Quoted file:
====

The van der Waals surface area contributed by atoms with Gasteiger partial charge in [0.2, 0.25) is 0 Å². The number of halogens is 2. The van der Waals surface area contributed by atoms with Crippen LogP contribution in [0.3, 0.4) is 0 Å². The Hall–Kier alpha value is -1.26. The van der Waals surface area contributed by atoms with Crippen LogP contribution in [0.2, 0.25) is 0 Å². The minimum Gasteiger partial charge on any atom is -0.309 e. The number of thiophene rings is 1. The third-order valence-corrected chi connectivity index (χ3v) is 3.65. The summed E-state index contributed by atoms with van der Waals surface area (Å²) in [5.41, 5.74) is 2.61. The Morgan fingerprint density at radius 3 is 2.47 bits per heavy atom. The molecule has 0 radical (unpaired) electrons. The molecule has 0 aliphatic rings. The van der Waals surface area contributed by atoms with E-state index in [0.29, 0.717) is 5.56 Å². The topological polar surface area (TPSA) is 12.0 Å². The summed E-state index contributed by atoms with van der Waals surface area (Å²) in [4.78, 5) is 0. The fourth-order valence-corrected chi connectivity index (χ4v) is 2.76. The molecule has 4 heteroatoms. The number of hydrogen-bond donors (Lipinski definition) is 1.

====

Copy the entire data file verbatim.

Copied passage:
The van der Waals surface area contributed by atoms with Gasteiger partial charge in [0.2, 0.25) is 0 Å². The number of halogens is 2. The van der Waals surface area contributed by atoms with Crippen LogP contribution in [0.3, 0.4) is 0 Å². The Hall–Kier alpha value is -1.26. The van der Waals surface area contributed by atoms with Crippen LogP contribution in [0.2, 0.25) is 0 Å². The minimum Gasteiger partial charge on any atom is -0.309 e. The number of thiophene rings is 1. The third-order valence-corrected chi connectivity index (χ3v) is 3.65. The summed E-state index contributed by atoms with van der Waals surface area (Å²) in [5.41, 5.74) is 2.61. The Morgan fingerprint density at radius 3 is 2.47 bits per heavy atom. The molecule has 0 radical (unpaired) electrons. The molecule has 0 aliphatic rings. The van der Waals surface area contributed by atoms with E-state index in [0.29, 0.717) is 5.56 Å². The topological polar surface area (TPSA) is 12.0 Å². The summed E-state index contributed by atoms with van der Waals surface area (Å²) in [4.78, 5) is 0. The fourth-order valence-corrected chi connectivity index (χ4v) is 2.76. The molecule has 4 heteroatoms. The number of hydrogen-bond donors (Lipinski definition) is 1.